The company’s share price has fallen since the arrest in November of the CFO, the 32-year-old, fourth-generation heir apparent, on intoxication and trespassing charges.
By Chloe Sorvino
From a young age, John R. Tyson has been preparing to potentially take over the family business, Tyson Foods, the biggest U.S. meat company. He’s followed the prescribed path: Harvard, a Stanford MBA, a stint at JPMorgan, a lower-tier executive job at Tyson, then, last year, CFO. Now, however, the 32-year-old, fourth-generation scion could be a drag on the company just as it enters a rough year.
Tyson Foods shares have fallen 3% since John R. Tyson’s arrest in Fayetteville, Arkansas, on November 6 after a stranger found him passed out in her bed. That isn’t much, but the S&P 500 has risen 5.5% in the same time period.
On Tuesday, the city of Fayetteville settled with John R. Tyson, who pleaded guilty to charges of public intoxication and criminal trespass and agreed to pay a $150 fine for each charge. Since the Tysons, along with the Waltons of Walmart fame, have been such a prominent family in the state for so long, it might be natural to think that the young Tyson might have gotten a special break, but prosecutor Brian Thomas said the deal is “no better or worse” than those for anyone charged with the misdemeanors.
“The ongoing practice of appointing family members to C-suite positions … creates governance risk relating to conflicts of interest and independence.”
Tyson Foods has hung tough during the biggest dose of inflation in 40 years, notching $4.4 billion in operating income in 2022, little changed from the year before. During a November call with analysts and investors announcing earnings, John R. Tyson apologized for his actions on the night of his arrest, saying he was “embarrassed” and took “full responsibility.” “This was an incident inconsistent with our company values, as well as my personal values,” he said. It was his first earnings call since becoming CFO.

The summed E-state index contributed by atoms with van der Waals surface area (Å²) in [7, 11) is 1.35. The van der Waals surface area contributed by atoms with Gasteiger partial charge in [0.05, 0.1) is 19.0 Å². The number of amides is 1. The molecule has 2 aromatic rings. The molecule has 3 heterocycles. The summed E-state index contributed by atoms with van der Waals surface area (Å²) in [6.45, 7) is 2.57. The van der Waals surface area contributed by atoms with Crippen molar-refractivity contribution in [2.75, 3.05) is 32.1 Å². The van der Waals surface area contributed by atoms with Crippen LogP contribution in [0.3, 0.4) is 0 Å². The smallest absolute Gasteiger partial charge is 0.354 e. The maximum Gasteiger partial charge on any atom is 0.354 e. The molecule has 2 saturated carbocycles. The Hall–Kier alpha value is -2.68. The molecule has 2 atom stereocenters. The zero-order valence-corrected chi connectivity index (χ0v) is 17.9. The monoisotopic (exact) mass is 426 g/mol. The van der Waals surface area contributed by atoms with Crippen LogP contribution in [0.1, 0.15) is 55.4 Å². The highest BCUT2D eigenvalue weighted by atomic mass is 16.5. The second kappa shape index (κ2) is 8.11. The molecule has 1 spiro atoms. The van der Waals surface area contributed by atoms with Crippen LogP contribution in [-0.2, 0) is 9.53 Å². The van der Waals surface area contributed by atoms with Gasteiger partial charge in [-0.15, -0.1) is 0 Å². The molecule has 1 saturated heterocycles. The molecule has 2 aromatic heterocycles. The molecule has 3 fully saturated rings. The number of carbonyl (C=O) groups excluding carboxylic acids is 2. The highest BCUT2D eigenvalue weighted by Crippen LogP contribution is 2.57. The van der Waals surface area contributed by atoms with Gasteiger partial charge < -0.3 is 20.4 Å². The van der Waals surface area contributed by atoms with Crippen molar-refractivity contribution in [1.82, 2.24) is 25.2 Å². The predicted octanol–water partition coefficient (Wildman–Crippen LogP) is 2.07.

The company’s next earnings announcement, on February 6, promises to have a different flavor. Tyson, with more than $50 billion in annual revenue from processing beef, chicken and pork, is about to deal with tougher market conditions. Its commercial flocks will continue to be threatened by the worst outbreak of avian flu in American history. After killing more than 58 million birds, the illness has pushed up prices on eggs and chickens. And after drought ravaged cattle herds last year, analysts expect profits from beef will be challenged until 2025.
But it’s the company’s response to John R. Tyson’s behavior — a stern finger-wag — that helped lead Moody’s Investors Service last month to downgrade Tyson’s ESG Credit Impact Score to “highly negative,” citing issues with the company’s governance.
“How it was handled by Mr. Tyson and the company’s board of directors diminishes management and board credibility and raises further questions about the overall standards of corporate governance,” wrote Moody’s Frank Henson. “There’s many ways it could have been handled, for example, if he had stepped aside while it was being investigated and reviewed by the board. But it wasn’t handled in that fashion. … The ongoing practice of appointing family members to C-suite positions in the company also creates governance risk relating to conflicts of interest and independence.”